Album Review: The Inspector Cluzo

I wasn't sure what to expect from a French metal band, especially a French metal band named The Inspector Cluzo. But a strange thing happened to me while listening to The Inspector Cluzo's latest album "Gasconha Rocks".  I liked it and I wanted more.

The songs on "Gasconha Rocks" are punk flavored. Somewhat in style but mainly in length. And the songs are good. Really good.

What I found surprising is The Inspector Cluzo is a band of two, count 'em, two members. The "band" is comprised of guitarist/vocalist Malcom Lacrouts and drummer/backing vocalist Phil Jourdain.

Even more surprising is all ten tracks on the album were recorded live in full analog with no edits. Live?! No edits?! That's unheard of in this age of sampling, triggers, over-production and over-dubs. How, I wondered, are two people able to create such a full sound with no edits?

The answer is there are a number of guest musicians performing on "Gasconha Rocks" including a Hammond organ player, a trumpeter and two saxophone players (tenor and baritone). The result, simply put, is freaking awesome.

The style of music The Inspecto Cluzo creates is a mix of rock and funk and has been compared to a meeting of AC/DC and Curtis Mayfield. That is an incredibly accurate description. They've also been compared to a blend of Rage Against The Machine and the Jackson 5. This is slightly less accurate but not completely off the mark.

The Inspector Cluzo is more rock than metal but the rock really rocks. The sound is uniquely their own but if you're wondering what they sound like, I found comparisons to MC5, KISS, Foo Fighters, maybe Tom Waites but all with a funk influence.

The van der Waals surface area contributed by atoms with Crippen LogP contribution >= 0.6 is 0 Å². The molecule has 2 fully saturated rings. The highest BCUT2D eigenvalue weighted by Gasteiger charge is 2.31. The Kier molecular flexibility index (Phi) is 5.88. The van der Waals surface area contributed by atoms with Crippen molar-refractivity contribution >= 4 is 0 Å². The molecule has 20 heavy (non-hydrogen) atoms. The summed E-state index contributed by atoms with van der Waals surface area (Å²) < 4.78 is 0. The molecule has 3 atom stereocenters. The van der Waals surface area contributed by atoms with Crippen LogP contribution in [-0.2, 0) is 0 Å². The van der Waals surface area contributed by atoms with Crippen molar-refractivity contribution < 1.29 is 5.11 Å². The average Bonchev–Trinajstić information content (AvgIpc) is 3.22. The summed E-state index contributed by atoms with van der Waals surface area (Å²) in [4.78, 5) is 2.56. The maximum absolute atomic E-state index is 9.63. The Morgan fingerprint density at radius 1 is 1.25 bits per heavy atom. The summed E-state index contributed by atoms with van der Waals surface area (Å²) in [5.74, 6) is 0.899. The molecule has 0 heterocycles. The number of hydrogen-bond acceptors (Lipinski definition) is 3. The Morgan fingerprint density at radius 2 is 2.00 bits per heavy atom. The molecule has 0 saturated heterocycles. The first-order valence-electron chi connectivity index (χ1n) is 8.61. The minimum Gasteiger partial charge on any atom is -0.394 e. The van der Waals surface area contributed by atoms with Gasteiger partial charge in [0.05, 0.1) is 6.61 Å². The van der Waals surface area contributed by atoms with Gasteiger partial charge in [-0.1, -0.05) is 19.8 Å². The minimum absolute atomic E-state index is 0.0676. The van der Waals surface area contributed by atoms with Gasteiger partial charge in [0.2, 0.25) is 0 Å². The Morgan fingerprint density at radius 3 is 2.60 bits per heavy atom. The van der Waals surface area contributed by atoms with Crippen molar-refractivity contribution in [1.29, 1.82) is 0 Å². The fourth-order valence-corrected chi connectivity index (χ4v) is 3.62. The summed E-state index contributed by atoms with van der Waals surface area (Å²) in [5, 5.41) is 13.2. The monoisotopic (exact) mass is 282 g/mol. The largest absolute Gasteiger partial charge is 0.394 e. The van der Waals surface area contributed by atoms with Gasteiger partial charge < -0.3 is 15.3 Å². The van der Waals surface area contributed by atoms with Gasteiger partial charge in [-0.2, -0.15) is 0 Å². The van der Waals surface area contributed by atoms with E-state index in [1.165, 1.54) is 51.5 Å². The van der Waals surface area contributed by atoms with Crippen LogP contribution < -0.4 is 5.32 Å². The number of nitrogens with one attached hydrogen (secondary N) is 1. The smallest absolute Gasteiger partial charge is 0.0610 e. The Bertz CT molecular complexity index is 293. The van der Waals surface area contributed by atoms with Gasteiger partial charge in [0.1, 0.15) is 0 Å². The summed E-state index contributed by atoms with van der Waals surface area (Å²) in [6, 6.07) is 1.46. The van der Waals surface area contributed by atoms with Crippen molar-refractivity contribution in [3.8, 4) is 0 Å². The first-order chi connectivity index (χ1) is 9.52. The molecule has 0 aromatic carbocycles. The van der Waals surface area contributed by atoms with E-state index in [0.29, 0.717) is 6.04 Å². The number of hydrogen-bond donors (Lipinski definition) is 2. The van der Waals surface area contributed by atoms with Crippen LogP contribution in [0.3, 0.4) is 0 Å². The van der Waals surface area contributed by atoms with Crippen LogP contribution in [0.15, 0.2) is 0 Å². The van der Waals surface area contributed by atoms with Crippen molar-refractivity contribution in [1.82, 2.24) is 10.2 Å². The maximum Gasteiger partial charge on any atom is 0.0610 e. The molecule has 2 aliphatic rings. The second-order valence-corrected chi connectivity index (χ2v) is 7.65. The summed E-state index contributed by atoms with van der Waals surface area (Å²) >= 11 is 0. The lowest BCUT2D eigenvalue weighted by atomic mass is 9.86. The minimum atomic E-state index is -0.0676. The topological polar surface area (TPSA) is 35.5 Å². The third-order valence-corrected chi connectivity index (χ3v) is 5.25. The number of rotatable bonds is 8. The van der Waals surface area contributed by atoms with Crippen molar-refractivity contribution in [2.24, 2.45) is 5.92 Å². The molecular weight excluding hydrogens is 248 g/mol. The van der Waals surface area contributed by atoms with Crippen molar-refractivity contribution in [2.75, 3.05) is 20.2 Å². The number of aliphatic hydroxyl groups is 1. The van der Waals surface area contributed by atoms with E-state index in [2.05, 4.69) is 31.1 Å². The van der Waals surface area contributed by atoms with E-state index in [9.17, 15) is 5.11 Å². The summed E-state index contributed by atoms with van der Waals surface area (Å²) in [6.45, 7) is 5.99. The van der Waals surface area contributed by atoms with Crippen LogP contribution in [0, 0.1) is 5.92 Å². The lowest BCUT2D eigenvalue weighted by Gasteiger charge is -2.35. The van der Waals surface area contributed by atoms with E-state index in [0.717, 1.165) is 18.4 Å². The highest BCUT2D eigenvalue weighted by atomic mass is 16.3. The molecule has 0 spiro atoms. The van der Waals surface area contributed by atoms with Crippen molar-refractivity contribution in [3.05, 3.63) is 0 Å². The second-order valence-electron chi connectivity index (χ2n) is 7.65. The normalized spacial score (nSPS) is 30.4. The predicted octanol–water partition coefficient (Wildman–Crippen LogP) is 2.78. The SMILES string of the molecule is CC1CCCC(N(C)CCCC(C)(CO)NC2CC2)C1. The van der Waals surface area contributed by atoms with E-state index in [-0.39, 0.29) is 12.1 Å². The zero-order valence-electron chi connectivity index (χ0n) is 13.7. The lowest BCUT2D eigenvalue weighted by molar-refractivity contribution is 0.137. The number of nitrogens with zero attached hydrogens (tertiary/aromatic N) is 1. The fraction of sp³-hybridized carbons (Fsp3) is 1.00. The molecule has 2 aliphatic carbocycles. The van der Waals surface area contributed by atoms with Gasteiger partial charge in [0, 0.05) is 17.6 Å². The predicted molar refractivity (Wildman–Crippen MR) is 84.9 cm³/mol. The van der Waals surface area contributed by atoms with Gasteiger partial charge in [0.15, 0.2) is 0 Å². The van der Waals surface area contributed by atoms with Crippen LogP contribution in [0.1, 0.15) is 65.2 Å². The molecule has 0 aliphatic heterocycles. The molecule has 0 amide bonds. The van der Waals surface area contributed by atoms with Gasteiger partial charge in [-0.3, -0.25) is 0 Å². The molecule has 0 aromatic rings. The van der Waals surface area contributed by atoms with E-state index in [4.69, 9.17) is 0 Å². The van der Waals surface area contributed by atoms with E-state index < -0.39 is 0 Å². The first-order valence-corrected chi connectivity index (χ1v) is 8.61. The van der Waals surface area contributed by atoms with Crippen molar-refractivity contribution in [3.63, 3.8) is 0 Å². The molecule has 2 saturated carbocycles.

As far as the individual songs go, "Hello Goodbye Education", "I Am (Not) A Super Hero", "Garbage Beach" are all winners. The song "Till Petro Do Us Part" got me thinking about The Darkness (the band, not the lack of light). And one of my favorites is "Better Off In Afghanistan" which actually has a Southern-rock feel, all the more with the addition of a jaw-harp. Ah, who am I kidding. They're all my favorites.

The song that really gets me jacked up though is a groovy little instrumental titled "Lo Camin de la Hesta". This is the song that I really wish was about five times longer than it's actual 1:27 length. The drums are swingin', the guitar rocks and there are even horn accents throughout. It is fantastic.

Energetic? Yes. Infectious? You betcha. I have only one problem with this record. The songs are so good I'm disappointed when they end. The longest track on "Gasconha Rocks" is only 3:31 ("Black Spirit"). All too often, bands don't know when to end a song and keep it going for way too long. The Inspector Cluzo gets right to the point, fills you full of the funk and moves on. But I still want more.

Infectious is actually the best word to describe the songs on this record. And The Inspector Cluzo follows that old adage of leave 'em wanting more. Despite it's relatively short length, "Gasconha Rocks" nails it from beginning to end. This little gem made my week. It's punky and it's funky. It's got soul and it's got groove. It rocks and it most certainly rolls. Please, do yourself a favor, give this one a listen. It'll leave you wanting more... in the best possible way.
 

Wizard

Contributor

Get Your BGH Fix